• pleural effusions are always malignant (False)
  • Explanation: But malignancy should be excluded
  • finger clubbing and basal crepitations suggest pulmonary asbestosis (True)
  • Explanation: Although cryptogenic fibrosing alveolitis is possible
  • the FEV1/FVC ratio is typically decreased (False)
  • Explanation: A restrictive not an obstructive ventilatory defect
  • mesothelioma can only be reliably diagnosed at thoracotomy (False)
  • Explanation: Seldom necessary

Question 36. Characteristic features of pulmonary eosinophilia include

  • an association with ascariasis and microfilariasis (True)
  • Explanation: And Toxocara infestation
  • eosinophilic pneumonia without peripheral blood eosinophilia (False)
  • Explanation: Eosinophilia is necessary for the diagnosis
  • prominent asthmatic features (False)
  • Explanation: Wheeze may be absent
  • induction by exposure to drugs (True)
  • Explanation: Imipramine, phenylbutazone or others
  • opacities on chest radiograph (True)
  • Explanation: Pulmonary infiltrates and eosinophilia

Question 37. Clinical features characteristic of massive pulmonary embolism include

  • central and peripheral cyanosis (True)
  • Explanation: With profound hypoxaemia
  • pleuritic chest pain and haemoptysis (False)
  • Explanation: Suggests pulmonary infarction
  • breathlessness and syncope (True)
  • Explanation: Non-specific
  • tachycardia and elevated jugular venous pressure (True)
  • Explanation: Non-specific
  • Q waves in leads I, II and aVL on ECG (False)
  • Explanation: Classical ECG pattern is S1, Q3, T3

Question 38. Typical features of an empyema thoracis include

  • bilateral effusions on chest radiograph (False)
  • Explanation: Typically unilateral
  • a fluid level on chest radiograph suggesting a bronchopleural fistula (True)
  • Explanation: Or a recent diagnostic aspiration
  • persistent pyrexia despite antibiotic therapy (True)
  • Explanation: Suggests lung abscess, antibiotic resistance or hypersensitivity
  • recent abdominal surgery (True)
  • Explanation: Perhaps complicating subphrenic infection
  • bacteriological culture of the organism despite preceding antibiotic therapy (False)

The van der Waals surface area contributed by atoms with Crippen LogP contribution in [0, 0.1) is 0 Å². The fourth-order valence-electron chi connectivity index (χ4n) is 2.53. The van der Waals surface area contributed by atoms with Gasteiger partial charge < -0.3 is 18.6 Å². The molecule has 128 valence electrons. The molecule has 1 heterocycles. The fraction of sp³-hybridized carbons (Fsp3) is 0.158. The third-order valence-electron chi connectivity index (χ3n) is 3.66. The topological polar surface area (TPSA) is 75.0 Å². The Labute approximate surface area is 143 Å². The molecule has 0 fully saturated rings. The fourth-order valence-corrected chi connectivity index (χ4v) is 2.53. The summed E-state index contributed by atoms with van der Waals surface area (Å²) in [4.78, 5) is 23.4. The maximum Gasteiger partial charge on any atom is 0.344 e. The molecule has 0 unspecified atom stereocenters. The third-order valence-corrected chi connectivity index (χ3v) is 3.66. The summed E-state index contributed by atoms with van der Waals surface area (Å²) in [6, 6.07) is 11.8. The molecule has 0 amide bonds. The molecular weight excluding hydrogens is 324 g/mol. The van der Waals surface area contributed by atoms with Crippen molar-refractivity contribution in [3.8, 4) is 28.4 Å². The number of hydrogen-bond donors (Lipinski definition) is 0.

• Explanation: Frequently sterile post-antibiotic therapy

Question 39. The following statements about spontaneous pneumothorax are true

  • breathlessness and pleuritic chest pain are often present (True)
  • Explanation: A small pneumothorax may be asymptomatic
  • bronchial breathing is audible over the affected hemithorax (False)
  • Explanation: Diminished or absent breath sounds
  • absent peripheral lung markings on chest radiograph suggest tension (False)
  • Explanation: Mediastinal shift suggests tension
  • surgical referral is required if there is a bronchopleural fistula (True)
  • Explanation: Pleurectomy may also be necessary
  • pleurodesis should be considered for recurrent pneumothoraces (True)
  • Explanation: Particularly if bilateral

Question 40. The following are causes of an elevated hemidiaphragm

  • recurrent laryngeal nerve paralysis (False)
  • Explanation: Phrenic nerve paralysis
  • surgical lobectomy (True)
  • subphrenic abscess (True)
  • severe pleuritic pain (True)
  • Explanation: But underlying pathology should be sought
  • chronic severe asthma (True)

CHAPTER – 14

Question 1. The following statements about renal physiology in health are correct

  • each kidney comprises approximately 1 000 000 nephrons (True)
  • the kidneys receive approximately 5% of the cardiac output (False)
  • Explanation: 25% of the cardiac output
  • variations in the calibre of afferent and efferent arterioles control the filtration pressure (True)
  • the glomerular capillaries are supplied by the afferent arterioles (True)
  • the kidney produces erythropoietin (True)

Question 2. Microscopic haematuria would be an expected finding in

  • urinary tract infection (True)
  • renal papillary necrosis (True)
  • Explanation: Risk factors include diabetes mellitus, chronic non-steroidal anti-inflammatory drug (NSAID) misuse and alcoholism
  • membranous glomerulonephritis (False)
  • Explanation: Typically proteinuria
  • infective endocarditis (True)
  • Explanation: Associated with a mesangiocapillary glomerulonephritis
  • renal infarction (True)
  • Explanation: May be frank haematuria

Question 3. Urinary protein excretion

  • in Bence Jones proteinuria is readily detectable by stick tests (False)
  • Explanation: Immunoelectrophoresis required
  • > 3.5 g/day is invariably due to glomerular disease (True)
  • Explanation: Often with oedema and hypoalbuminaemia
  • is greater in the night than during the day (False)
  • Explanation: Greater when the person is upright-’orthostatic proteinuria’
  • can be assessed by the albumin/creatinine ratio in a single sample (True)
  • Explanation: Easier to undertake than 24-hour collection
  • in early diabetic nephropathy typically comprises albumin predominantly (True)
  • Explanation: Microalbuminuria is a sensitive predictor

Question 4. Typical features of the nephrotic syndrome include

  • bilateral renal angle pain (False)
  • Explanation: Typically painless
  • generalised oedema and pleural effusions (True)
  • Explanation: Transudates
  • hypoalbuminaemia and proteinuria > 3.5 g/day (True)
  • Explanation: Serum albumin concentration < 30 g/l and urinary protein > 3.5 g/day
  • hypertension and polyuria (False)
  • Explanation: But may occur in chronic renal failure